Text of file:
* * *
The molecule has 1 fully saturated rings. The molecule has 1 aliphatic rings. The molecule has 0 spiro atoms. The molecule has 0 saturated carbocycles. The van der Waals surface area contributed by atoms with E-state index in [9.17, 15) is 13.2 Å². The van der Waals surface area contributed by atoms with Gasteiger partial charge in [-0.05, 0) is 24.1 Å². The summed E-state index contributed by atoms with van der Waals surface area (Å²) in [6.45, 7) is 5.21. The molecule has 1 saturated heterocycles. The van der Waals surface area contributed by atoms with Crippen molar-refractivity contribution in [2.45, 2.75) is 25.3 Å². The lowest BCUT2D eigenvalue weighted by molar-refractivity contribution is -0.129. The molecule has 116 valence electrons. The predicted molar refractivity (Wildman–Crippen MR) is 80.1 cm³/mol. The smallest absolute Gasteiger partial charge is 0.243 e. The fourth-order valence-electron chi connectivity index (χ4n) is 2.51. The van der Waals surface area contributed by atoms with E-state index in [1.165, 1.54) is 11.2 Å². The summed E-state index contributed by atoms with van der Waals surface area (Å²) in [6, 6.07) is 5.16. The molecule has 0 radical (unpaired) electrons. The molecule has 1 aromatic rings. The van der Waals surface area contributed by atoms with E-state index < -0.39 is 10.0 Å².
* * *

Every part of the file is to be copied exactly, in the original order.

The molecule has 1 fully saturated rings. The molecule has 1 aliphatic rings. The molecule has 0 spiro atoms. The molecule has 0 saturated carbocycles. The van der Waals surface area contributed by atoms with E-state index in [9.17, 15) is 13.2 Å². The van der Waals surface area contributed by atoms with Gasteiger partial charge in [-0.05, 0) is 24.1 Å². The summed E-state index contributed by atoms with van der Waals surface area (Å²) in [6.45, 7) is 5.21. The molecule has 1 saturated heterocycles. The van der Waals surface area contributed by atoms with Crippen molar-refractivity contribution in [2.45, 2.75) is 25.3 Å². The lowest BCUT2D eigenvalue weighted by molar-refractivity contribution is -0.129. The molecule has 116 valence electrons. The predicted molar refractivity (Wildman–Crippen MR) is 80.1 cm³/mol. The smallest absolute Gasteiger partial charge is 0.243 e. The fourth-order valence-electron chi connectivity index (χ4n) is 2.51. The van der Waals surface area contributed by atoms with E-state index in [1.165, 1.54) is 11.2 Å². The summed E-state index contributed by atoms with van der Waals surface area (Å²) in [6, 6.07) is 5.16. The molecule has 0 radical (unpaired) electrons. The molecule has 1 aromatic rings. The van der Waals surface area contributed by atoms with E-state index < -0.39 is 10.0 Å².